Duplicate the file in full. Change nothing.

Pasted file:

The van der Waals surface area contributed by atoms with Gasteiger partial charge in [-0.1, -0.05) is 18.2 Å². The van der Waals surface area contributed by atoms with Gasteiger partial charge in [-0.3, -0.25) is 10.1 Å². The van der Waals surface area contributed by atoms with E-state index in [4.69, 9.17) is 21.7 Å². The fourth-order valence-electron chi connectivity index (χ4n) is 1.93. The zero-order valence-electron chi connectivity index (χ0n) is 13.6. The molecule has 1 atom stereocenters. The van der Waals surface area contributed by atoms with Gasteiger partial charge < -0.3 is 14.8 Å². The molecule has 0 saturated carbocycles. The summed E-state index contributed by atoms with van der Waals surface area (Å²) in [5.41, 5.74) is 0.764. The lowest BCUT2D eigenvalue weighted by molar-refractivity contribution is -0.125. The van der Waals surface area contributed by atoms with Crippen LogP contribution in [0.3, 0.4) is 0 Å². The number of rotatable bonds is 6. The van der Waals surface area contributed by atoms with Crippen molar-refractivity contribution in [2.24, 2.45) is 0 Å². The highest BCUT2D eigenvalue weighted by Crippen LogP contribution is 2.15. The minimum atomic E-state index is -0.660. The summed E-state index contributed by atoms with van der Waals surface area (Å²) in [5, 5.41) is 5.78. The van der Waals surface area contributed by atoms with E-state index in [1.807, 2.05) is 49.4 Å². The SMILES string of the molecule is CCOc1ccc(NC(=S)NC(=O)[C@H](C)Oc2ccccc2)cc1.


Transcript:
The van der Waals surface area contributed by atoms with Gasteiger partial charge in [-0.1, -0.05) is 18.2 Å². The van der Waals surface area contributed by atoms with Gasteiger partial charge in [-0.3, -0.25) is 10.1 Å². The van der Waals surface area contributed by atoms with E-state index in [4.69, 9.17) is 21.7 Å². The fourth-order valence-electron chi connectivity index (χ4n) is 1.93. The zero-order valence-electron chi connectivity index (χ0n) is 13.6. The molecule has 1 atom stereocenters. The van der Waals surface area contributed by atoms with Gasteiger partial charge < -0.3 is 14.8 Å². The molecule has 0 saturated carbocycles. The summed E-state index contributed by atoms with van der Waals surface area (Å²) in [5.41, 5.74) is 0.764. The lowest BCUT2D eigenvalue weighted by molar-refractivity contribution is -0.125. The van der Waals surface area contributed by atoms with Crippen LogP contribution in [0.3, 0.4) is 0 Å². The number of rotatable bonds is 6. The van der Waals surface area contributed by atoms with Crippen molar-refractivity contribution in [2.24, 2.45) is 0 Å². The highest BCUT2D eigenvalue weighted by Crippen LogP contribution is 2.15. The minimum atomic E-state index is -0.660. The summed E-state index contributed by atoms with van der Waals surface area (Å²) in [5, 5.41) is 5.78. The van der Waals surface area contributed by atoms with E-state index in [1.807, 2.05) is 49.4 Å². The SMILES string of the molecule is CCOc1ccc(NC(=S)NC(=O)[C@H](C)Oc2ccccc2)cc1.